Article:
Things I’m learning
Wow, it’s been over a month! I just re-read my last post, and it sounded like I was really ready to get to work, and it turns out that that was exactly the case! I have been insanely busy working in the weeks since that post.
So busy that I haven’t even thought about writing, because what happens to me when my work is flowing is that it flows in almost every area, so I’m just moving from thing to thing, and there is a seemingly endless supply of things to do, so I just relax and do them, confident that when I finish the task at hand, the next logical task will present itself.
So I have a notebook at the piano now, and I have a list of pieces (each one a drill, as I’ve written about before) that I’m working on, and for most of them, I have a beats per minute(BpM) setting(both target setting and where I’m currently comfortable playing it).
There are a bunch of classical pieces in the list as well as things where I sing, so I can alternate and rest my voice regularly. I’m trying to work on soloing, which is something I have never ever done before, but I’m working on chording with my left hand, and then writing something for my right hand. Baby steps in this department, but the work is paying off, and I am starting to make progress.
One of the pieces I’ve been working on my entire life, it seems, is Chopin’s Fantaisie Impromptu. It’s something that is always played very fast, and I’ve been trying to radically slow it down, working with the metronome, to make sure I’m actually getting every note. When I started doing that, I was using a setting of 40 BpM, and inching my way up, to where I’m now completely comfortable at 49 BpM, but it’s a really long way to 72 BpM, which is where I think I want it eventually. But man, I’m starting to own this piece.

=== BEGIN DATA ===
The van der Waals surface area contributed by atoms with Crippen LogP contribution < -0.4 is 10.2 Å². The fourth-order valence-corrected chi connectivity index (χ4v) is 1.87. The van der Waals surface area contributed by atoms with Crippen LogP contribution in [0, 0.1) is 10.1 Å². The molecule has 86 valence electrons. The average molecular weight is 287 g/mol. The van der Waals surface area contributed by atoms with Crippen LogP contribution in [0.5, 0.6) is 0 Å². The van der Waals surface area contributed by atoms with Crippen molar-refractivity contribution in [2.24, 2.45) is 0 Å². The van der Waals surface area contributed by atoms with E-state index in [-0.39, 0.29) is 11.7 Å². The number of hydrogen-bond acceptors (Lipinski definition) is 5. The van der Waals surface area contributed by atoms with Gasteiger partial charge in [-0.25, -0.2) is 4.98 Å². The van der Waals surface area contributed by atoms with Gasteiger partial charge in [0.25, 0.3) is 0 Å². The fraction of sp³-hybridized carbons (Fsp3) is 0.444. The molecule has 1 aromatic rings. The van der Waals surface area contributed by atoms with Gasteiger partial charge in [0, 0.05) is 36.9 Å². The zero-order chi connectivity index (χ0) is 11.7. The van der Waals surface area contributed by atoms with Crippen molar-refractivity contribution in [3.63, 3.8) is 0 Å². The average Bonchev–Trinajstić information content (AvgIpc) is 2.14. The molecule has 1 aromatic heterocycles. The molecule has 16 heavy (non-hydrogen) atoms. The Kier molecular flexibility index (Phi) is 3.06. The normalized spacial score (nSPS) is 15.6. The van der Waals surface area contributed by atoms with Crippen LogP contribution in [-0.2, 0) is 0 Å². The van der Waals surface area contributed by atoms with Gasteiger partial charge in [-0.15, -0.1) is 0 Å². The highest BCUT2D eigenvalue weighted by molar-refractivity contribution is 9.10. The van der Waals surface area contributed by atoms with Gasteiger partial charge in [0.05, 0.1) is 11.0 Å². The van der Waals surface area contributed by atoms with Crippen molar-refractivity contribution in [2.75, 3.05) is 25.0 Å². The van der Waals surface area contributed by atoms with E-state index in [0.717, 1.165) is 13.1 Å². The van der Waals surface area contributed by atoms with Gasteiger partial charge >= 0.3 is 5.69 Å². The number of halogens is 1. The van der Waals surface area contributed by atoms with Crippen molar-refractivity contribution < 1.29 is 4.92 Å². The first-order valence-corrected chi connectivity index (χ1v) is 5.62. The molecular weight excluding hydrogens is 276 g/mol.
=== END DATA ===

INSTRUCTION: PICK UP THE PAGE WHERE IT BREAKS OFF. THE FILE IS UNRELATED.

While researching what my target BpM would be for this piece, I came across this article on how to practice the piece that really blew my mind:
As with most Chopin pieces, there is no “correct” tempo for this piece. However, if you play faster than about 2 seconds/bar, the 3x4 multiplication effect tends to disappear and you are usually left with mostly the Moiré and other effects. This is partly because of decreasing accuracy with speed but more importantly because the 12x speed becomes too fast for the ear to follow. Above about 20 Hz, repetitions begin to take on the properties of sound to the human ear. Therefore the multiplication device works only up to about 20 Hz; above that, you get a new effect, which is even more special than incredible speed — the “rapid notes” turn into a “low frequency sound”. Thus 20 Hz is a kind of sound threshold. This is why the lowest note of the piano is an A at about 27 Hz. Here is the big surprise: there is evidence that Chopin heard this effect! Note that the fast part is initially labeled “Allegro agitato”, which means that each note must be clearly audible. On the metronome, Allegro corresponds to a 12X speed of 10 to 20 Hz, the right frequency to hear the multiplication, just below the “sound threshold”. “Agitato” ensures that this frequency is audible. When this fast section returns after the Moderato section, it is labeled Presto, corresponding to 20 to 40 Hz — he wanted us to play it below and above the sound threshold! Therefore, there is mathematical evidence suggesting that Chopin knew about this sound threshold.
So amazing to have been working on this and have access to an article like this. What a world! And now, back to work!